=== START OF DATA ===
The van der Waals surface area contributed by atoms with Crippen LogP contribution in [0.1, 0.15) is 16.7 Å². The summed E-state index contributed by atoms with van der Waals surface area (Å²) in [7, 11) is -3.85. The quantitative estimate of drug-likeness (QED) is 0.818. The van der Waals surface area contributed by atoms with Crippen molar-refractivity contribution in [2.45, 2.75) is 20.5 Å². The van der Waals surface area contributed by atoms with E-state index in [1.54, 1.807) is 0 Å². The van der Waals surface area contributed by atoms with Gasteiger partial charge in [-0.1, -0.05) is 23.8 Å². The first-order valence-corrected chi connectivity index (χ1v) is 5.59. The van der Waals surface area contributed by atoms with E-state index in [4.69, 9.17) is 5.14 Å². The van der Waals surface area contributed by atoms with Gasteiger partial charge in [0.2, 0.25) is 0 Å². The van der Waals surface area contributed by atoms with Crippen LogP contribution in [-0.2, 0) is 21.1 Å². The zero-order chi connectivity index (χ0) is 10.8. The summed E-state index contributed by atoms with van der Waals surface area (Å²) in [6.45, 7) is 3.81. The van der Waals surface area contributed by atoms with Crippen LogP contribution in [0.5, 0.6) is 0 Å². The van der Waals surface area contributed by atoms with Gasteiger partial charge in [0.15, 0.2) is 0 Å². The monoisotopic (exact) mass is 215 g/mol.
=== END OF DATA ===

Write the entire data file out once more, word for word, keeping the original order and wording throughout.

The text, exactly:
The van der Waals surface area contributed by atoms with Crippen LogP contribution in [0.1, 0.15) is 16.7 Å². The summed E-state index contributed by atoms with van der Waals surface area (Å²) in [7, 11) is -3.85. The quantitative estimate of drug-likeness (QED) is 0.818. The van der Waals surface area contributed by atoms with Crippen molar-refractivity contribution in [2.45, 2.75) is 20.5 Å². The van der Waals surface area contributed by atoms with E-state index in [1.54, 1.807) is 0 Å². The van der Waals surface area contributed by atoms with Gasteiger partial charge in [-0.1, -0.05) is 23.8 Å². The first-order valence-corrected chi connectivity index (χ1v) is 5.59. The van der Waals surface area contributed by atoms with E-state index in [4.69, 9.17) is 5.14 Å². The van der Waals surface area contributed by atoms with Gasteiger partial charge in [0.2, 0.25) is 0 Å². The van der Waals surface area contributed by atoms with Crippen LogP contribution in [-0.2, 0) is 21.1 Å². The zero-order chi connectivity index (χ0) is 10.8. The summed E-state index contributed by atoms with van der Waals surface area (Å²) in [6.45, 7) is 3.81. The van der Waals surface area contributed by atoms with Crippen LogP contribution in [0.5, 0.6) is 0 Å². The van der Waals surface area contributed by atoms with Gasteiger partial charge in [0.15, 0.2) is 0 Å². The monoisotopic (exact) mass is 215 g/mol.